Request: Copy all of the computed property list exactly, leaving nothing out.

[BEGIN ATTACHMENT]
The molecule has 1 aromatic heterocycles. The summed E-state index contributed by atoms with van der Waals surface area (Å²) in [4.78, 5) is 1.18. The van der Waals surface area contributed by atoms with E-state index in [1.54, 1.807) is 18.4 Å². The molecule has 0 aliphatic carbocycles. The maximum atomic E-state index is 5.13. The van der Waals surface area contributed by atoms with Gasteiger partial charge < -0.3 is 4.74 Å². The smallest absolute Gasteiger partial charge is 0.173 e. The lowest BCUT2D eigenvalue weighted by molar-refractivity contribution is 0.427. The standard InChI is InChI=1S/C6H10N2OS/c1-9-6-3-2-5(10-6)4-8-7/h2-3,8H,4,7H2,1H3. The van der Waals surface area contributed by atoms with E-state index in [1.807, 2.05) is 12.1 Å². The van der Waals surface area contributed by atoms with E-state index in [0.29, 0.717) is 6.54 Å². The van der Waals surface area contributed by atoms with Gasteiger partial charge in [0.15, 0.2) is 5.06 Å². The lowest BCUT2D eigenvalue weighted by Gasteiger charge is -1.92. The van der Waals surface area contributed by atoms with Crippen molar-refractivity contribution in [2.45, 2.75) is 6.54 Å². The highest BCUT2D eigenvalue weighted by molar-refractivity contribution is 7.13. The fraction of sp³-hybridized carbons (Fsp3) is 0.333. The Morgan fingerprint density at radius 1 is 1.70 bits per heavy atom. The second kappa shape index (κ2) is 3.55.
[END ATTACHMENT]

The molecule has 1 aromatic heterocycles. The summed E-state index contributed by atoms with van der Waals surface area (Å²) in [4.78, 5) is 1.18. The van der Waals surface area contributed by atoms with E-state index in [1.54, 1.807) is 18.4 Å². The molecule has 0 aliphatic carbocycles. The maximum atomic E-state index is 5.13. The van der Waals surface area contributed by atoms with Gasteiger partial charge < -0.3 is 4.74 Å². The smallest absolute Gasteiger partial charge is 0.173 e. The lowest BCUT2D eigenvalue weighted by molar-refractivity contribution is 0.427. The standard InChI is InChI=1S/C6H10N2OS/c1-9-6-3-2-5(10-6)4-8-7/h2-3,8H,4,7H2,1H3. The van der Waals surface area contributed by atoms with E-state index in [1.807, 2.05) is 12.1 Å². The van der Waals surface area contributed by atoms with E-state index in [0.29, 0.717) is 6.54 Å². The van der Waals surface area contributed by atoms with Gasteiger partial charge in [0.15, 0.2) is 5.06 Å². The lowest BCUT2D eigenvalue weighted by Gasteiger charge is -1.92. The van der Waals surface area contributed by atoms with Crippen molar-refractivity contribution in [2.45, 2.75) is 6.54 Å². The highest BCUT2D eigenvalue weighted by molar-refractivity contribution is 7.13. The fraction of sp³-hybridized carbons (Fsp3) is 0.333. The Morgan fingerprint density at radius 1 is 1.70 bits per heavy atom. The second kappa shape index (κ2) is 3.55.